• Confessions of a Community College Dean

    In which a veteran of cultural studies seminars in the 1990s moves into academic administration and finds himself a married suburban father of two. Foucault, plus lawn care.

Title

Pangloss, Plato and Progress

Why experiments are hardest when they're the most necessary.

July 27, 2020
 
 

Tim Harford, the economist and author, has a pretty good piece on why people resist experiments. Some of the objections he notes are rooted in ethical concerns about the impact of the experiment, but many of them are based on a false confidence that we already know the inevitable result. If we already know that, say, students will lie when they self-report their readiness for college-level work, then why bother trying it? (The answer, of course, is that what we think we know is often incorrect. John Hetts has noted that students in California who self-place wind up more successful than those who take placement tests.)

I’d add another objection, one that has smacked me in the face more than once. It’s a failure of imagination, or, put differently, a Panglossian belief that this is the best of all possible worlds, so any deviation from it can only presage decline. This version of Panglossianism is more fatalistic than optimistic, though. It’s almost Platonic. In this version of the story, things are getting worse across the board, so the job of the keepers of the flame is to hold the line as tragic heroes until the inevitable collapse to the forces of barbarism, preferably after said flame keepers have retired.

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If you equate change with decline, then any sort of experiment is dangerous, by definition. The timeless truths are already known in full; anything new is inherently suspect. These are the folks who like to throw around pejoratives like “flavor of the month” or “the latest fad.” When pressed, they’ll either invoke a lost Golden Age (usually coinciding with their own young adulthoods) or simply deny that the truths are even in question.

On the other hand, if you assume that this is not the best of all possible worlds, then experiments may hold the promise of better days ahead. They may not, of course -- that’s why they’re experiments -- but the possibility exists. When it comes to matters like graduation rate gaps by race, the possibility of improvement creates a moral imperative to try.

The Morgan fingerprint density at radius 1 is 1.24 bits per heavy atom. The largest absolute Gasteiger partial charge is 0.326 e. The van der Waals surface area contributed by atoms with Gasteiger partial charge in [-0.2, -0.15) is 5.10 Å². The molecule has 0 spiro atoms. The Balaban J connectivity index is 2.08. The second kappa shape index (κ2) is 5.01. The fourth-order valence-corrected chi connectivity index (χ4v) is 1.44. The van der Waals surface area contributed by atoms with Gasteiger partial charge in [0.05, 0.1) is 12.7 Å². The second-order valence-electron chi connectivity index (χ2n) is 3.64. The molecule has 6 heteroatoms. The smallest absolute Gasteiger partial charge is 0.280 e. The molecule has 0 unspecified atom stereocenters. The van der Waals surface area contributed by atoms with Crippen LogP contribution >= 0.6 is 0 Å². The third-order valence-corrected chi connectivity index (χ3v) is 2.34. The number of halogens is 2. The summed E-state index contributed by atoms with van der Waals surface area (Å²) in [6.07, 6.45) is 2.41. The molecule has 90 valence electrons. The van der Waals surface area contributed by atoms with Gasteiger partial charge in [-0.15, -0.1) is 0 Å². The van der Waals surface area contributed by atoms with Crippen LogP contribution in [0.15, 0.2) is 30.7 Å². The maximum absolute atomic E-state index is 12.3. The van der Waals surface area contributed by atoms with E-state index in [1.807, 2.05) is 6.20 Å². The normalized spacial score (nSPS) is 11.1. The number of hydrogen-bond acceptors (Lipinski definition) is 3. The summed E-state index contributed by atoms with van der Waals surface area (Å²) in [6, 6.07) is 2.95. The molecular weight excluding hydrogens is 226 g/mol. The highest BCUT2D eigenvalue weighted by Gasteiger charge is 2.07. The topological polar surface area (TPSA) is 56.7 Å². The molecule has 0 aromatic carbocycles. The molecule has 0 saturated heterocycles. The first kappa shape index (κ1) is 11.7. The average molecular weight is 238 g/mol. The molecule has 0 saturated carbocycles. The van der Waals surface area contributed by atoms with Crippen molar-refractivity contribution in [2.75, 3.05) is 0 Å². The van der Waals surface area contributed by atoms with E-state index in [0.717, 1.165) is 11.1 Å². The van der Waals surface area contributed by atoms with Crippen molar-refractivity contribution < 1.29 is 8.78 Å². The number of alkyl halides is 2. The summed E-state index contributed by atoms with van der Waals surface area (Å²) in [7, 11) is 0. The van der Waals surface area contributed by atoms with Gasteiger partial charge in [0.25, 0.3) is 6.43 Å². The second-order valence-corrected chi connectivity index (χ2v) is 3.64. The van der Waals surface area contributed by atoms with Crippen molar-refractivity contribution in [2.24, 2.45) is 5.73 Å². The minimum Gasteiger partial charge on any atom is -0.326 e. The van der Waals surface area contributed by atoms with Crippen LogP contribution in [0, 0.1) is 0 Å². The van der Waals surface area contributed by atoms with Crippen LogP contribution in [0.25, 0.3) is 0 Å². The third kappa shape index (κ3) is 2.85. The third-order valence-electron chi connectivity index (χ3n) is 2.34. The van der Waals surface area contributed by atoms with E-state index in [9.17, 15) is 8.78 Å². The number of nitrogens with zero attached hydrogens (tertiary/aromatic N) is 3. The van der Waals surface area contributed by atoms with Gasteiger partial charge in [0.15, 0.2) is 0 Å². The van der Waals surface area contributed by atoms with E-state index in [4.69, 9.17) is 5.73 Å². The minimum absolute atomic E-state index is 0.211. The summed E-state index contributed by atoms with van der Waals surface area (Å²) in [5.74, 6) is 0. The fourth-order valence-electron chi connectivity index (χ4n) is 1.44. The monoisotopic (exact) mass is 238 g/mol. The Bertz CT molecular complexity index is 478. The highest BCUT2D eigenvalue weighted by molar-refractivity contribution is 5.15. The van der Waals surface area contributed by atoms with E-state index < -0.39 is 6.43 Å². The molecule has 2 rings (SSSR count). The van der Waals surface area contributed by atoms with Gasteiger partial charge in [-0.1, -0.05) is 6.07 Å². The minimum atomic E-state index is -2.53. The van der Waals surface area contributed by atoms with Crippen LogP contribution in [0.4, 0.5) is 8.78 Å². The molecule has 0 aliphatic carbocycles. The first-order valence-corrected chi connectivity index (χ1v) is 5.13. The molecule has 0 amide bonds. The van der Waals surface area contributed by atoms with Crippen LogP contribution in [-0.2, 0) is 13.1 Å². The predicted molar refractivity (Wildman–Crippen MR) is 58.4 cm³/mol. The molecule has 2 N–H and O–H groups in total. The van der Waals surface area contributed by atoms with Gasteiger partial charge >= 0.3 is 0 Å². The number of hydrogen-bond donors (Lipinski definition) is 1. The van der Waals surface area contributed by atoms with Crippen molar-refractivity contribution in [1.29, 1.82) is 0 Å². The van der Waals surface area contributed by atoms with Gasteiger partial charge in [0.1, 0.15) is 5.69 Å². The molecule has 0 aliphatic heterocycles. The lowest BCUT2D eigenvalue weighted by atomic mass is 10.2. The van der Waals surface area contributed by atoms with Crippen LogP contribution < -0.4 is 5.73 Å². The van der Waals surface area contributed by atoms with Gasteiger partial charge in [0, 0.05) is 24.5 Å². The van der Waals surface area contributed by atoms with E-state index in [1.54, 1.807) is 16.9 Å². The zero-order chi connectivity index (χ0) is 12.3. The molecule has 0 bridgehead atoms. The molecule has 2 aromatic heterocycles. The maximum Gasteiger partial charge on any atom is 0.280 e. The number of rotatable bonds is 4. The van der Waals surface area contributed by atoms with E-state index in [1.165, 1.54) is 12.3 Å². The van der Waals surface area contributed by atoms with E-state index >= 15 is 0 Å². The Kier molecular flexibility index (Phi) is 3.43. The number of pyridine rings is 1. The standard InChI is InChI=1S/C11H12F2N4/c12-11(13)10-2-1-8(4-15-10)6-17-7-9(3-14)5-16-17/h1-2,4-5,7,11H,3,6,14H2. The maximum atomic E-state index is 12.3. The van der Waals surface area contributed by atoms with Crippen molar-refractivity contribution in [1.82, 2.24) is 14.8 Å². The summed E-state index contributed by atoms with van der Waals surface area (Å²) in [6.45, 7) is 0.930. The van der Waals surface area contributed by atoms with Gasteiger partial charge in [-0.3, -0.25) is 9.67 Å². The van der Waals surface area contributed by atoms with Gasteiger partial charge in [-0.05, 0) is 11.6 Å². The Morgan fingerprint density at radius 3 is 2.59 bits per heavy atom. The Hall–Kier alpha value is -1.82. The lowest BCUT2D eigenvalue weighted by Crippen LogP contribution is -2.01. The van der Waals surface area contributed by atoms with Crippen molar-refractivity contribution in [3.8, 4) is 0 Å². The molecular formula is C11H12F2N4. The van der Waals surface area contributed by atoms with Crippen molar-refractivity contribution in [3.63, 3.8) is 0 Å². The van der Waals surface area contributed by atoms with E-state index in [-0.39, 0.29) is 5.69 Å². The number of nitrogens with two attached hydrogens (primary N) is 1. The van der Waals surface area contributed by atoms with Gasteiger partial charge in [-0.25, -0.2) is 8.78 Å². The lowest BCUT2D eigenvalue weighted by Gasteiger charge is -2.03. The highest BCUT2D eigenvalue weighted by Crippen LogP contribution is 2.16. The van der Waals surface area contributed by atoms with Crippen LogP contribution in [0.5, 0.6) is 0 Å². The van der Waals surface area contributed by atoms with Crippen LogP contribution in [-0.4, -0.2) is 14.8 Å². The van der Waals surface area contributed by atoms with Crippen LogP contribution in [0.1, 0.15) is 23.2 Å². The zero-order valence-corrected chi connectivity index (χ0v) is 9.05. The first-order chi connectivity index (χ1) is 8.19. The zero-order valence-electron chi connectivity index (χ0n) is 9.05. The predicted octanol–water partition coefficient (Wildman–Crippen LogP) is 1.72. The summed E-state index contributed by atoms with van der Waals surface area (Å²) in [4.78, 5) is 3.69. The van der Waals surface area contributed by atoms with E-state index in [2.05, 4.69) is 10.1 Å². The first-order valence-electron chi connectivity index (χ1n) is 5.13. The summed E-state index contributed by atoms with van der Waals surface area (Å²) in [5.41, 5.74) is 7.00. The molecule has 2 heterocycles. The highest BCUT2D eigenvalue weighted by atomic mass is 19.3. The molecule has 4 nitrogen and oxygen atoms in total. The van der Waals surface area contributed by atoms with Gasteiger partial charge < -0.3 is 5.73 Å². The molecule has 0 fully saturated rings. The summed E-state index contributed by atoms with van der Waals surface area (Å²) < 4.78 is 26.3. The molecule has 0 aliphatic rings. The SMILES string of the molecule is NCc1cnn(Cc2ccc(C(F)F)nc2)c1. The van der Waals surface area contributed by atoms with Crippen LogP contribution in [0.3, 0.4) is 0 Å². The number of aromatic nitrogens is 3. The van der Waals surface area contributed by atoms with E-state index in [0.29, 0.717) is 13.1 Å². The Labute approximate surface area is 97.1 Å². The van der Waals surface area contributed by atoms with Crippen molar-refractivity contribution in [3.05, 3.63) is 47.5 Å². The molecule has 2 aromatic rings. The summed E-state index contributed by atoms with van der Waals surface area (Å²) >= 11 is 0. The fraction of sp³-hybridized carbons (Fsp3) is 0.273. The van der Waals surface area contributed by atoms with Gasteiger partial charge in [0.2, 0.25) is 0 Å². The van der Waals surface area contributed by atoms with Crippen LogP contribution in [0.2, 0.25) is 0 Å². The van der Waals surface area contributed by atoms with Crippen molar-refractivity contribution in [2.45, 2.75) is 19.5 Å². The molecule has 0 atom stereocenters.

Unfortunately, when budgets get tight, each side confirms its priors. Those who lament decline point to the very real sacrifices driven by budget cuts and say, “See?” Those who think the current system is failing and we need to try new things point to the latest failings and say, “See?” And the two groups talk past each other.

Right now, public higher education is facing crises beyond anything it has faced in its history. To my way of thinking, the crisis is a slam-dunk argument that we need to try new things. But emotionally, many people respond by clinging ever more tightly to the past.

Experiments risk failure. That makes them potentially expensive; you need to be able to absorb the costs of failure. In flush times or locations, that may be relatively easy. Stanford can afford a Design Thinking Lab, because Stanford can afford almost anything. If it works, that’s great; if not, it can move on to the next thing without much damage. Most public colleges are struggling just to break even; they can’t afford experiments that don’t work. (“Performance funding” makes that dynamic even worse; “accountability” presumes that the task is fully defined, and the only question at hand is execution.) The very moments that call the loudest for new approaches actually make those new approaches more difficult to develop.

My own fear for public higher education is that it’s so busy managing the current emergency -- playing defense, essentially -- that it will lose sight of the larger story. Yes, COVID has brought a host of new challenges that nobody anticipated, but it’s not like things were going along swimmingly before that. We already had decades of disinvestment, serious labor issues, real demographic challenges in some regions, a student loan crisis and increased use of higher ed as a political football. COVID came on top of all of those. When the pandemic finally fades, as it has in most of the rest of the developed world, we’ll still have those underlying trends to face.

I know folks are tired. I have my moments, too. And there’s no getting around the need to plug holes when you’re taking on water. But as a sector, we need to start taking chances. Given the choice between possible success and certain failure, I’ll take possible success. I just refuse to believe this is the best of all possible worlds.

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